Dances with Dirt – Hell is an excuse for several thousand people to dress up in wild costumes, run a few miles on trails, get dirty, and then consume a lot of beer. Hundreds of relay teams and a few brave solo ultrarunners carve their way through the Pinckney recreation area – some of it actually intended to be trail, some perhaps not.
Last year the Zero Waste team had a “hell” of a time when the exit rush occurred, getting “swamped” with pizza boxes and beer bottles. We managed a diversion percentage in the 80s but quite a bit of recoverable material ended up in the trash dumpster when we ran out of time to properly sort the recyclables, and out of bins for the food waste. Could we do better this year?
Sustainability Report: Dances with Dirt – Hell
Date: September 23, 2017
Event company: RF Events, Ann Arbor MI
Location: Half Moon Beach, Pinckney Recreation Area
# Attendees: approx. 2,000
Zero Waste Team volunteers: Varied
The Hell edition of Dances with Dirt is the final, and most popular, of the DWD series of the year. There are 50K and 50-mile solo distances, but the largest option is the 100K relay, with teams showing up in all kinds of costumes and choosing “clever” names for their teams.
The relay course legs range from fairly tame to quite gnarly, with swamps, river wading, and lots of rocks and roots involved. Names like “Buttslider,” “Vertigo,” “This Sucks,” and “Styx, River of Death” provide some clues as to their nature.
The biggest challenge for Zero Waste is the period from 5:00 to 9:00 p.m., when everyone has finished and begins to leave the park, generating a “rush” where a lot of waste is disposed of in a short time. Much of this is empty beer bottles and cans, and pizza boxes handed out by the staff.
Zero Waste Plan
In 2016 the tents were deployed in a rough “ring” around the park where the runners congregated. This led to a lot of walking to service some tents that were not heavily used. This year we set up two large stations near the parking lot. Each had two tents, plus bins for discarded shoes and clothing, deposit cans and bottles, and pizza boxes. With concentrated stations we hoped to handle the “rush” better than with scattered tents.
One tent was set up between registration and the start/finish area, and a set of bins (compost, recycle, trash, cans) was placed at one end of the covered pavilion, designed mainly for use by the staff and volunteers.
The “Ground Zero” sorting station was placed between the pavilion and the recycling rolloff in the parking lot to make it visible and convenient, but also out of the main runner traffic area.
We ordered a 20-yard recycling rolloff from Advanced Disposal. As they could provide a tonnage report, we did not weigh the recyclables before tossing them in. Due to our success this year in minimizing landfill trash, we did not order a trash dumpster.
We had four 96-gallon bins for compost collection, as well as four large cardboard boxes specifically for the large number of pizza boxes generated at this event. My Green Michigan picked up the collected compostables.
We had one vendor (a coffee truck) whose main waste was cups, which could be recycled.
Jeff (Zero Waste Captain) did setup and was the sole Zero Waste team member until the evening rush began, at which point some additional volunteers staffed the two large aid stations and assisted with hauling full bags to the sorting station.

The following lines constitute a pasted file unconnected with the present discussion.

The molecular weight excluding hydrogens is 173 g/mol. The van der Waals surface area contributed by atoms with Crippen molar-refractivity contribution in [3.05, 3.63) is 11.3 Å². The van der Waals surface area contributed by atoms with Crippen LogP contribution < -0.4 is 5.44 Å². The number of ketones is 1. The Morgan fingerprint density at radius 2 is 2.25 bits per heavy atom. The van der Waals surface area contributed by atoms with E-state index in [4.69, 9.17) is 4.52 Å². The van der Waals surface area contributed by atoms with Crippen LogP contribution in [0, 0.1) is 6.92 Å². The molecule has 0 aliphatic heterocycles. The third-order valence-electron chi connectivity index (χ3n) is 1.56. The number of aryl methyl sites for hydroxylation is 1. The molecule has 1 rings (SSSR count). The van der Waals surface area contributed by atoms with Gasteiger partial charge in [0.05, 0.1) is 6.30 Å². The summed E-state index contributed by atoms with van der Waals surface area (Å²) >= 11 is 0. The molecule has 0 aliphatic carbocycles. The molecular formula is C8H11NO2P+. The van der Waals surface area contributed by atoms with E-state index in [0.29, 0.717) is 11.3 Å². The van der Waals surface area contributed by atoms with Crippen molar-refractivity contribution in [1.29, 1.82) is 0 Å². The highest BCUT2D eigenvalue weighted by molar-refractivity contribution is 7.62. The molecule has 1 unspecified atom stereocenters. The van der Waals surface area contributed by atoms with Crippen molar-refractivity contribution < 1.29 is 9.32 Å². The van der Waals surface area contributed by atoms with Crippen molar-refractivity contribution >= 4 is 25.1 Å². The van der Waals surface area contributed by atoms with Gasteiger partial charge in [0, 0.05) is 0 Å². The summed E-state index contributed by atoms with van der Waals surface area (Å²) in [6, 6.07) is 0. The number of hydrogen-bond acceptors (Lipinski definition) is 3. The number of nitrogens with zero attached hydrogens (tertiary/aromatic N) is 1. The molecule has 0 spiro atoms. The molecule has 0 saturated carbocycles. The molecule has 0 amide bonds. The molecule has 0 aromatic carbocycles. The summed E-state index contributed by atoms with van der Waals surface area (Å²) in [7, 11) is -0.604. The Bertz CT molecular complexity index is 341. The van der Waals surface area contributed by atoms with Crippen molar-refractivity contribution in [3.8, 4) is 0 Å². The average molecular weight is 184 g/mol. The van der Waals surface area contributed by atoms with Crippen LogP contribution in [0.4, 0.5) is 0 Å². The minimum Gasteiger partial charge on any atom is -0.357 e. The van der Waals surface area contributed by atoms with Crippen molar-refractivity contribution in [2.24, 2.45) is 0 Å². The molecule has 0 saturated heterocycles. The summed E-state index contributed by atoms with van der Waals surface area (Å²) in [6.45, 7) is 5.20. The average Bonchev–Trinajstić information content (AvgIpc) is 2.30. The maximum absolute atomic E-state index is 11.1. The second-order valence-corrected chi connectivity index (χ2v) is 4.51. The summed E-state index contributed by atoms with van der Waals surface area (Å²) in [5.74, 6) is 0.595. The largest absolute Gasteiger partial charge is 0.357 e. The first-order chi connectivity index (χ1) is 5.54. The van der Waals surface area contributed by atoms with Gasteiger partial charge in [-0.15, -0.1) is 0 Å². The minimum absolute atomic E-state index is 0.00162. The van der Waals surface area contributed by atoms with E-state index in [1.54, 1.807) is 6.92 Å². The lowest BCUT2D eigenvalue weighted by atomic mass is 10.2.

Despite some challenges, and that we gave up collecting wrappers as a separate stream, we achieved 97.5 percent diversion!
Breakdown by waste stream (amounts rounded):
- Compostables: 543 lbs. (24.6 %)
- Recyclables: 1,493 lbs. (67.4 %)
- Donated food and clothes: 121 lbs. (5.5 %)
- Landfill: 54 lbs. (2.5 %)
Recyclables included 154 lbs. of deposit cans and bottles, collected by a staff member for a local soccer team.
What Went Right
The stations worked well, although some people were confused by all the different waste streams. Very little “litter” was found on the ground, although some was scattered throughout the parking lot.
Not weighing the recyclables saved time at the end, when the rush created a lot of waste in a short time. The “boxes for pizza boxes” also worked well, saving space in the 96-gallon bins for food waste.
Last year we recovered about 20 pairs of shoes from the trash, plus socks and towels. This year, with the labeled bins, 75 pairs of shoes were collected. They went to The North Face for their “Clothes the Loop” donation/recycling program.
The aid station waste required very little additional sorting, a big relief because much of it arrived at rush time.
The runners were very supportive of the Zero Waste effort, including one person who took a photo of a station and posted it on Instagram with a comment on how much she liked what we did.
Opportunities for Improvement
The amount of waste during the rush was high enough that it was not all sorted when darkness fell. Jeff went back Sunday morning to complete the sorting and pick up miscellaneous discards in the parking lot.
As with last year, a lot of the pizza handed out to runners was not eaten. Giving out full boxes is convenient and quick, but it results in a lot of boxes piling up at the stations, many with pizza still in them.
As with Run Woodstock, many runners had bags full of unsorted waste that they expected to throw away as such. We did our best to help them sort out recyclables and food waste, but it took time.
The park’s dumpsters at the far end of the parking lot were used by some runners. Much recoverable material was likely thrown in there, but we didn’t have the resources to staff that area and divert any of it.
What We’ll Do Differently Next Time
Work harder to recruit Zero Waste team members for the 5:00-9:00 p.m. shift, to better manage the rush. Perhaps we can have enough to set up a station at the park dumpster and capture more waste.
More education of the runners – please separate your waste, and try to pack out what you packed in.